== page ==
Korean J Orthod.  1986 Sep;16(2):43-51.

Laser holographic study on the effect of facial skeleton to maxillary expansion

Affiliations
  • 1Department of Orthodontics, College of Dentistry Seoul National University, Korea.

Abstract

The highly accurate laser holographic interferemotry method was used to determine in what way low-magnitude forces during maxillary expansion are transmitted to the entire maxillary complex and its surrounding structures. The experiments were carried out on a dryed human skull which had a perfectly preserved, normally aligned maxillary dental arch and intact alveolar process. The skull was fixed within a constructed metal frame which ensured maximal stability of the object. The optical equipment and the object were mounted on antivibration table. Interferograms were taken on the lateral and frontal sides of the maxillary complex, using the 10mW He-Ne laser and the double-exposure method. Analysis of the fringe pattern on the recorded object surface was performed by graphically determining the deformation curves related to the bony surface in selected horizontal and vertical planes. On the basis of this study, the following conclusions can be drawn 1. The density of the interference fringes was gradually increased with the degree of expansion force. 2. Mechanical reactions on the maxillary complex, circummaxillary sutures, and surrounding bones were clearly visible, even with the lowest loading degree. 3. The amount of bone displacement was greater in application of the force after 90degrees turn than in initial application of the same force. 4. The direction of interference fringes on the bony surface was similar at all loading degrees.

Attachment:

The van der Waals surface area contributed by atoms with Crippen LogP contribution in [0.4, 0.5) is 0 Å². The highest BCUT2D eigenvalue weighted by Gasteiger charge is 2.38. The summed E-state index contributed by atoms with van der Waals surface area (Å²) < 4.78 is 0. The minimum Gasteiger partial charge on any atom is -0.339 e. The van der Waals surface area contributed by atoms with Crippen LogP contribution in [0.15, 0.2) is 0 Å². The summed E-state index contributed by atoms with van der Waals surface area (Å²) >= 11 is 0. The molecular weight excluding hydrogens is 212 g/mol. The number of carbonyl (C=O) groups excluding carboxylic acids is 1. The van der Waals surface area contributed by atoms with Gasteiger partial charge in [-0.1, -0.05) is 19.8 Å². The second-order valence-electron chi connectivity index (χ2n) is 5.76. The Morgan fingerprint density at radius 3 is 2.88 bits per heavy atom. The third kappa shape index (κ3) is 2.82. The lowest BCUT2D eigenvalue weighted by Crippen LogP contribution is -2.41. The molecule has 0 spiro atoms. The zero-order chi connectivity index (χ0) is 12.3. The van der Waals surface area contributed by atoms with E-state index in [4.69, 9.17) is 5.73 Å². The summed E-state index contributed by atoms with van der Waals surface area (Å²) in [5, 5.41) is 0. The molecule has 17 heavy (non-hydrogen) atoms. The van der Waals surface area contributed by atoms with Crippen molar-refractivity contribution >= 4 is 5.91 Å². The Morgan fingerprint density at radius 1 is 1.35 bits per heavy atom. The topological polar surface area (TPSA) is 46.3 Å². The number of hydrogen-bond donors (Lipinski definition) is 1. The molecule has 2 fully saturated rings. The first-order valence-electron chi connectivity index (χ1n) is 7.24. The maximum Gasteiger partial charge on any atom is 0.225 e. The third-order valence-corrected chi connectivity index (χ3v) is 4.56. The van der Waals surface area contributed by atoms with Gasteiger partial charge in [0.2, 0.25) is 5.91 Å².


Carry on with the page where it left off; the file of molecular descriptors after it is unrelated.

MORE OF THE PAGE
MeSH Terms

Alveolar Process
Dental Arch
Humans
Palatal Expansion Technique*
Skeleton*
Skull
Sutures
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